There’s a library very used in the .Net ecosystem called MediatR. As you can see in the website, MediatR helps us decoupling the in-process sending of messages from handling of messages. This allow us to only put the call to mediator in the controller’s actions and then code the handlers of those messages. MediatR will do the “dirty job” for you. It has other advantatges, like the ease of implementing cross-cutting concerns as behaviors.

What does it mean for our refactoring? It means that we can start breaking up the application services in smaller handlers that implement each of the methods of it (Ideally splitted in commands and queries). Then, each handler will only have the code of one method of the application service, and will only have the dependencies it needs. Another advantage is that this is a refactor that you can implement method by method, hence it’s easy to do applying the boy scout rule. And finally, if you implment this, you will end up with bunch of folders in your solution which describe the actions and queries that you can make in your system, being that much easier to find what you need and to understand what is the system doing.

Let’s see how we can do this refactoring. As you will see, we can do this quite easily and in a “safe” manner (in case you don’t have tests yet) by “just” copy and pasting code. Let’s see a wee example.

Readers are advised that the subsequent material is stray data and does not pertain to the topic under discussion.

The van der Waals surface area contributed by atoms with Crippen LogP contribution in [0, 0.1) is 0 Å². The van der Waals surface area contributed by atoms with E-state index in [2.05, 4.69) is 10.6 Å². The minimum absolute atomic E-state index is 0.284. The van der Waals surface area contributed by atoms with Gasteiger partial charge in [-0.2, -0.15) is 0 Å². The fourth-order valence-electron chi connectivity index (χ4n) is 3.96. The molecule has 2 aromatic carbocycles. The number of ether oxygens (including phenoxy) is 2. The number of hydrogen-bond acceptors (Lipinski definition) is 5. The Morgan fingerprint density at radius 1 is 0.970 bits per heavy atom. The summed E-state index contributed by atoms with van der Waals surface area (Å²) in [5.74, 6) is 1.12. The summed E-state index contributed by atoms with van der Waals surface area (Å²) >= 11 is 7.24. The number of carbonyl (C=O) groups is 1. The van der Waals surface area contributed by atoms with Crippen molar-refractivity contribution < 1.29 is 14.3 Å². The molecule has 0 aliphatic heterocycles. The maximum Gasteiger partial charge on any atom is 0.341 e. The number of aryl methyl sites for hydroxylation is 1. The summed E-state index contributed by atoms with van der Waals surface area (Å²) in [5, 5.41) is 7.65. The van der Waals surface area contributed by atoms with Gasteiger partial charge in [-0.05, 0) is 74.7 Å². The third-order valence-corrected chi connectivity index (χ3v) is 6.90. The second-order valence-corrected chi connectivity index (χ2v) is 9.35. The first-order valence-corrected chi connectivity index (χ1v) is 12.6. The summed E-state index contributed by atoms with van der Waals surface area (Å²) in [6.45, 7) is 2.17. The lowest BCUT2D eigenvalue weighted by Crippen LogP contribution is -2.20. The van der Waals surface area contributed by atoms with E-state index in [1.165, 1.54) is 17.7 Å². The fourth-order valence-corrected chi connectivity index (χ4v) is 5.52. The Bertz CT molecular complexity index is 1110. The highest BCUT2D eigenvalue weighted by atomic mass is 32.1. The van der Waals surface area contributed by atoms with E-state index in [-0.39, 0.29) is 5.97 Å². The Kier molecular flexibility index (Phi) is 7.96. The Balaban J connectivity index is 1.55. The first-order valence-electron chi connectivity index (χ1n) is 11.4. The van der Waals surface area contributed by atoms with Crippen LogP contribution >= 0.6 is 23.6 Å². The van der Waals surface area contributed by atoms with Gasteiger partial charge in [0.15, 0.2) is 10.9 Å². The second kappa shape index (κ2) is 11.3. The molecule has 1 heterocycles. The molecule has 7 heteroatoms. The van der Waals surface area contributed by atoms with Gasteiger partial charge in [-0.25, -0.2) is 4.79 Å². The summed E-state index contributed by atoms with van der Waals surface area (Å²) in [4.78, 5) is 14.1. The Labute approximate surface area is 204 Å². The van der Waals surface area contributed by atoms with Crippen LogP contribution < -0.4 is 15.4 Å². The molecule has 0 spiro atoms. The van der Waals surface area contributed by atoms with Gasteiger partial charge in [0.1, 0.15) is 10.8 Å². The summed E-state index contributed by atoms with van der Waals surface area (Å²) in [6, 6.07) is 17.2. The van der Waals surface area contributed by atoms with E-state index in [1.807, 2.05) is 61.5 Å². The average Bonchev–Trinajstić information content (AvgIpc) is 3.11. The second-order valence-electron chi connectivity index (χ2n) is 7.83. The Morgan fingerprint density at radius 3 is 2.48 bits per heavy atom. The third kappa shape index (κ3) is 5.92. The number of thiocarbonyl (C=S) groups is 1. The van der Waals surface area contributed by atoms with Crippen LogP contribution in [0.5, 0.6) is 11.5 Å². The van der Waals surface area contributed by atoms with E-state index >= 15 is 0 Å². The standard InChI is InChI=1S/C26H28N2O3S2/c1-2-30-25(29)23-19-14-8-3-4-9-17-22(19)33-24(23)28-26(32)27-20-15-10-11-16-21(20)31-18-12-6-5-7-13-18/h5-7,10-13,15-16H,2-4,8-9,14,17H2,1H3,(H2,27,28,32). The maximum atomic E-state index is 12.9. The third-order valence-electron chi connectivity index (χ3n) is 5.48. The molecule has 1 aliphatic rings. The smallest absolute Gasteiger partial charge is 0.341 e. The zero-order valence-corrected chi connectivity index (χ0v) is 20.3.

Imagine that you have this code

public class UsersApplicationService
{
    public UsersApplicationService(IDependency1 d1, IDependency2 d2, 
        IDependency3 d3, IDependency4 d4, IDependency5 d5)
    {
        // field initialization
    }

    // Lots of methods

    public LoginResult LoginUser(string userName, string password)
    {
        // work with d1

        // work with d2

        // return result
    }

    // More methods
}

Let’s start by creating a folder called Commands\LoginUser. Let’s then create there a file called LoginUserResponse, that would be something like this:

public class LoginUserResponse
{
    public LoginUserResponse(LoginResult result)
    {
        Result = result;
    }

    public LoginResult Result {get;}
}